FinCEN Form 114: What you need to know

If you’re an American citizen or green card holder who is living or working abroad, you might have heard of FinCEN Form 114. You might know this form as the FBAR, but the full name of this document is the Financial Crimes Enforcement Network 114, Report of Bank and Financial Accounts.

What does this documentation report and why does it matter to you? The FinCEN Report 114 documents a taxpayer’s foreign financial accounts when their aggregate value exceed $10,000. FinCEN requires you provide this information as part of your tax reporting obligations as an expat.

It’s important to include information about all your relevant financial accounts. For the purposes of Form 114, the following types of accounts are reportable. If you have a financial interest or signature authority over accounts such as:

  • bank accounts
  • brokerage accounts
  • mutual funds
  • trusts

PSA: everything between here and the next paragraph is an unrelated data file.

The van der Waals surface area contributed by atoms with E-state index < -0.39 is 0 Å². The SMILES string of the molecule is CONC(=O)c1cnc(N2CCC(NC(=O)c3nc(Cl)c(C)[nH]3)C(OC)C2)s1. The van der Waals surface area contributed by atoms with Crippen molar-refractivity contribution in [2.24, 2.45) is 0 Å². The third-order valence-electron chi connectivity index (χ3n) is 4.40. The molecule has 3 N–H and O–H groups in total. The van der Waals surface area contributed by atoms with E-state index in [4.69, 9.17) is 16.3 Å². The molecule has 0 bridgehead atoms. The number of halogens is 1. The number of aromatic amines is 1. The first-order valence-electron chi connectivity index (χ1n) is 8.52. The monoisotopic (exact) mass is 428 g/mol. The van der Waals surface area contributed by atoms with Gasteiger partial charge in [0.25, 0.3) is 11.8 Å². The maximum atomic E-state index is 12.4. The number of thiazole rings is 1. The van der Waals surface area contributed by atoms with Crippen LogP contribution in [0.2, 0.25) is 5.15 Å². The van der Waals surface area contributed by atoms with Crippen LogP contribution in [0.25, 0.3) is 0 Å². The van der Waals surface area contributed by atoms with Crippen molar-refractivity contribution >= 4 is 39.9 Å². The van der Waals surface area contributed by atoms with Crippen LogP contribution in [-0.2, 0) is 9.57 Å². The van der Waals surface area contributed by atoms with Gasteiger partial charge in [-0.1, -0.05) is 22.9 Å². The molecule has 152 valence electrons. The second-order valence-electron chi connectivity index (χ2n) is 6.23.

• retirement accounts or
  • other types of foreign financial accounts.

If the total amount of all the taxpayer’s accounts is more than $10,000 at any time during the tax year, then the FBAR is required to be filed.

Where is the FinCEN Report 114 filed?

Unlike your tax return, this documentation is not reported to the IRS. Rather, the FinCEN Form 114 is filed separately from the tax return to the Financial Crimes and Enforcement Network (FinCEN). Unlike Form 8938, which is a related financial assets reporting form, the FBAR is a filing requirement even if a taxpayer is not required to file a 1040.

FBAR and Form 8938 follow different reporting requirements, so it can be possible a taxpayer must file both of these forms.

Need help with Form 114? Rely on our tax experts

Our tax advisors have helped thousands of expats to file Form 114. We can help you determine what accounts to report and how to complete the documentation. You can trust our expertise for your expat tax service needs. Get started with Virtual Expat Tax Preparation from H&R Block Expat Tax Services.